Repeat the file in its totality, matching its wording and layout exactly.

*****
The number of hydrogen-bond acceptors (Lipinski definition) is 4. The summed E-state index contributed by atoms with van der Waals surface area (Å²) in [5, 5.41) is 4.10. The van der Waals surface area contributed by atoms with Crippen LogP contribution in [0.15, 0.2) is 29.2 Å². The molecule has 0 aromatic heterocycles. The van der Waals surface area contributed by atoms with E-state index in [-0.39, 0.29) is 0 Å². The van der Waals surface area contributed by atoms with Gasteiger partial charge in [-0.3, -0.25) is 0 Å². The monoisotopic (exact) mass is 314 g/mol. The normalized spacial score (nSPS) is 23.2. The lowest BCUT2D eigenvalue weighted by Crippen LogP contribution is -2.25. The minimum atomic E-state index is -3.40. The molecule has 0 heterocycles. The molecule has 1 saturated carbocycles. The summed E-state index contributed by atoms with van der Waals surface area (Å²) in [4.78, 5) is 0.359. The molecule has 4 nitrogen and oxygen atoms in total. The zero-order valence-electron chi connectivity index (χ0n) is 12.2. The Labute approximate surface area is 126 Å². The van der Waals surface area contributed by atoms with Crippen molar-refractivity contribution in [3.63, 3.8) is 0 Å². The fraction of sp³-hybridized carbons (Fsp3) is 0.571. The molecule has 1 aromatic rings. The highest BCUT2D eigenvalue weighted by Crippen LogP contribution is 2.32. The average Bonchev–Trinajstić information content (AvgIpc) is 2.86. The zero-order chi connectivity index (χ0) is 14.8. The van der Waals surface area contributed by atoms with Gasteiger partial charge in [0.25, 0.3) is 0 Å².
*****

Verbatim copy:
The number of hydrogen-bond acceptors (Lipinski definition) is 4. The summed E-state index contributed by atoms with van der Waals surface area (Å²) in [5, 5.41) is 4.10. The van der Waals surface area contributed by atoms with Crippen LogP contribution in [0.15, 0.2) is 29.2 Å². The molecule has 0 aromatic heterocycles. The van der Waals surface area contributed by atoms with E-state index in [-0.39, 0.29) is 0 Å². The van der Waals surface area contributed by atoms with Gasteiger partial charge in [-0.3, -0.25) is 0 Å². The monoisotopic (exact) mass is 314 g/mol. The normalized spacial score (nSPS) is 23.2. The lowest BCUT2D eigenvalue weighted by Crippen LogP contribution is -2.25. The minimum atomic E-state index is -3.40. The molecule has 0 heterocycles. The molecule has 1 saturated carbocycles. The summed E-state index contributed by atoms with van der Waals surface area (Å²) in [4.78, 5) is 0.359. The molecule has 4 nitrogen and oxygen atoms in total. The zero-order valence-electron chi connectivity index (χ0n) is 12.2. The Labute approximate surface area is 126 Å². The van der Waals surface area contributed by atoms with Crippen molar-refractivity contribution in [3.63, 3.8) is 0 Å². The fraction of sp³-hybridized carbons (Fsp3) is 0.571. The molecule has 1 aromatic rings. The highest BCUT2D eigenvalue weighted by Crippen LogP contribution is 2.32. The average Bonchev–Trinajstić information content (AvgIpc) is 2.86. The zero-order chi connectivity index (χ0) is 14.8. The van der Waals surface area contributed by atoms with Gasteiger partial charge in [0.25, 0.3) is 0 Å².